On Mondays, the York News-Times is gracious enough to lend me this space so I can ramble on, generally about politics and occasionally about topics far removed from that cutthroat arena.
Today is one of those days.
Thirteen months ago I wrote about Baby Maddie, born early in 2010. Many of you often ask about her. You ask that I update you once in while, which says a lot about our News-Times readers and our community. For those who are new to this space, well, let me swallow the lump in my throat and tell you about Baby Maddie.
She gasped to pull air into those tiny lungs. Two small holes in her heart put in question whether she would make it through her first day. This newborn peanut of a little girl fought like a warrior and made it through her first night and into the morning.
It was a cold morning, the sky a dark grey, and the news that came shortly after was equally gloomy. Baby Maddie had a little something extra. Every cell in her body had not two chromosome 21s like most of us, but three. Baby Maddie was born with Down Syndrome.
As grandparents of Baby Maddie, we were devastated. Not only for her, but for her parents, our daughter and son-in-law. Our fist concern was if Baby Maddie would even make it, but as each hour passed, it became clear this precious little girl was a fighter.
Now, a little over one-year-old, Baby Maddie is still fighting. My wife Josie and I know why, if genetics have anything to do with it. Baby Maddie’s mother, our daughter, Jamie (Awtry) McClintic was born with severe hearing loss. Unable to speak and fitted with hearing aids at age three, Jamie began a years-long journey of speech therapy. At age five she was denied public school because of her disability, but we fought to have her mainstreamed anyway. Making up for the loss of hearing, we watched an indomitable spirit take over as Jamie showed a remarkable willingness to learn.
We remember so well the first day she heard the rain. She had never heard it before. Or the look on her face as a robin chirped. Day after day we would take Jamie to Michigan State University for testing. She knew everybody in the audiology department and they all knew her. They asked Jamie if she would be willing to be a test case so they could learn how to better diagnose infants with hearing loss. Little did we know then, but Jamie’s willingness to help infants, even at her early age foreshadowed what was to come later.
Following years of speech therapy, Jamie’s spirit and ability to learn carried her to heights we could of never imagine. One of our proudest moments came as we sat in the audience and watched her accept her Doctor of Occupational Therapy Degree from Creighton University. It was at that point she dedicated her life and career to working with disabled children. They say God works in mysterious ways, but it’s no mystery as to why he gave Baby Maddie to Jamie and her husband Scott.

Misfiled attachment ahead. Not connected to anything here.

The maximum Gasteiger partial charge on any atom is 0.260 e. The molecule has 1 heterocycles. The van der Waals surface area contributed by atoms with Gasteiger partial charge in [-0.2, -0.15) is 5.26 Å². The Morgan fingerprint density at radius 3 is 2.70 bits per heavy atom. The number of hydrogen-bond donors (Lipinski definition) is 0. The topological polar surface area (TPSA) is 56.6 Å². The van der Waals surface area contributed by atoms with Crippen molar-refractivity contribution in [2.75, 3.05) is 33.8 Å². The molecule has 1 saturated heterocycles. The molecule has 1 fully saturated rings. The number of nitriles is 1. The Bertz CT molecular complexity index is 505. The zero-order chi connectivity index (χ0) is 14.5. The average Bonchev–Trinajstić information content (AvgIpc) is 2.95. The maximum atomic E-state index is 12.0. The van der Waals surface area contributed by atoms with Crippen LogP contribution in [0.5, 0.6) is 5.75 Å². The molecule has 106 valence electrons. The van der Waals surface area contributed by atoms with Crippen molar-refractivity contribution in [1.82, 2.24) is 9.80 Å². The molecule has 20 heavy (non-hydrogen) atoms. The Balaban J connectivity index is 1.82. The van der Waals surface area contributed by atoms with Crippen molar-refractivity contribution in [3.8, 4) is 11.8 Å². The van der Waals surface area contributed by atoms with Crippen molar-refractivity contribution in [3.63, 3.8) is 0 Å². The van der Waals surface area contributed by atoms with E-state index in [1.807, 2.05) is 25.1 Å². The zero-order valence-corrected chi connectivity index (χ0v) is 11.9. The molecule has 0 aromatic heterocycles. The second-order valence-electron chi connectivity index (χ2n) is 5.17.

Maddie is simply remarkable. No, the health issues have not gone away and never will, but this precious little angel wants to learn. Unable to speak, just as her mother once was, she is discovering sign language. I wish you could see her when she learns a new word.
We learned a new word too. Chromosome 21. Appropriately, next week on March 21, we celebrate National Down Syndrome Day. I am sure, like you, it seems like just another one of those national recognition days, and why not, that is exactly what it is. But to me now, it is a very special day. It’s a day we can raise awareness for those who have the “extra 21”. They are very special people with very special needs, none greater than the need to be loved.
So Baby Maddie, be aware of this. PopPop and Sito (Grandma) love you. We can hardly wait to walk hand in hand with you. You’ll be in your favorite color, pink, and I’ll be wearing a shirt with my new lucky number on it. You guessed it. The number 21!
Next Monday is National Down Syndrome Day. If you are of mind, say a little prayer on March 21st for Maddie and others like her. I ran across a prayer from a mother of a Down Syndrome child the other day. I’m unable to find the author’s name, but I am printing it anyway.
Today I say a prayer for the world that I live in. I pray that my daughter grows up surrounded by love. That the world grows more accepting and tolerant. That people see her for the wonderful girl that she is. I pray that people see a beautiful little girl with brilliant sparkling blue eyes that are the color of the deep ocean. I pray that people see a smile that lights up a room. That her milestones and are celebrated and that others have patience with her delays. I pray that people see a little girl, then a teenager, then an adult, NOT a diagnosis. That she will not be sold short before given a chance. That she will share the gifts that God gave her and be able to serve others and not just be served. I pray that she grows up to know that God loves her and HE created just as she is, and she is a work of divine art. I pray that when she acts up that people around her see a child acting like a two-year-old, or a three-year-old, etc. and not attribute everything negative to Down Syndrome, it’s insulting. I pray that I am a good parent and give her what she needs; LOVE, Peace, joy, therapies, patience, as well as discipline and fairness. I pray that I listen to what God tells me and I do right by her. Lord watch over us all and keep our eyes on you.
I thank the York News-Times readers for giving me the chance to tell Baby Maddie’s story. God Bless Baby Maddie and her parents, although I believe HE already has.